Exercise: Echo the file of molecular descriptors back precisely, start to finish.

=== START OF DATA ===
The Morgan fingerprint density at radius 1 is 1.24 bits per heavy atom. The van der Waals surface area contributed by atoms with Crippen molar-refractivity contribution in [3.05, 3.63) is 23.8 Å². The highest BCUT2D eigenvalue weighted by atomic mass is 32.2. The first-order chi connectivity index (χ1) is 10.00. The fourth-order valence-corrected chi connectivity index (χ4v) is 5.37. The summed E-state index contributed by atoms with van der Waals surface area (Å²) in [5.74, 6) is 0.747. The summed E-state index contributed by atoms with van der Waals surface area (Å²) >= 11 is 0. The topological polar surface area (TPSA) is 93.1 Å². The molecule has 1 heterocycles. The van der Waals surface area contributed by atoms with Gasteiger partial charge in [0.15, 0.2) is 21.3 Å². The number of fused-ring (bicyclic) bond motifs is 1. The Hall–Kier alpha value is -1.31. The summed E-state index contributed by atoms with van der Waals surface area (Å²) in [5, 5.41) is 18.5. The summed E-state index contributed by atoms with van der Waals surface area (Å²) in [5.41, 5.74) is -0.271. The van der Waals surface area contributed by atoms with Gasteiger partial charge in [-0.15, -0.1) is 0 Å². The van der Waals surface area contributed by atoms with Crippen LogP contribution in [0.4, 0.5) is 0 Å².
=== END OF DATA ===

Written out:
The Morgan fingerprint density at radius 1 is 1.24 bits per heavy atom. The van der Waals surface area contributed by atoms with Crippen molar-refractivity contribution in [3.05, 3.63) is 23.8 Å². The highest BCUT2D eigenvalue weighted by atomic mass is 32.2. The first-order chi connectivity index (χ1) is 10.00. The fourth-order valence-corrected chi connectivity index (χ4v) is 5.37. The summed E-state index contributed by atoms with van der Waals surface area (Å²) in [5.74, 6) is 0.747. The summed E-state index contributed by atoms with van der Waals surface area (Å²) >= 11 is 0. The topological polar surface area (TPSA) is 93.1 Å². The molecule has 1 heterocycles. The van der Waals surface area contributed by atoms with Gasteiger partial charge in [0.15, 0.2) is 21.3 Å². The number of fused-ring (bicyclic) bond motifs is 1. The Hall–Kier alpha value is -1.31. The summed E-state index contributed by atoms with van der Waals surface area (Å²) in [5, 5.41) is 18.5. The summed E-state index contributed by atoms with van der Waals surface area (Å²) in [5.41, 5.74) is -0.271. The van der Waals surface area contributed by atoms with Gasteiger partial charge in [-0.15, -0.1) is 0 Å². The van der Waals surface area contributed by atoms with Crippen LogP contribution in [0.4, 0.5) is 0 Å².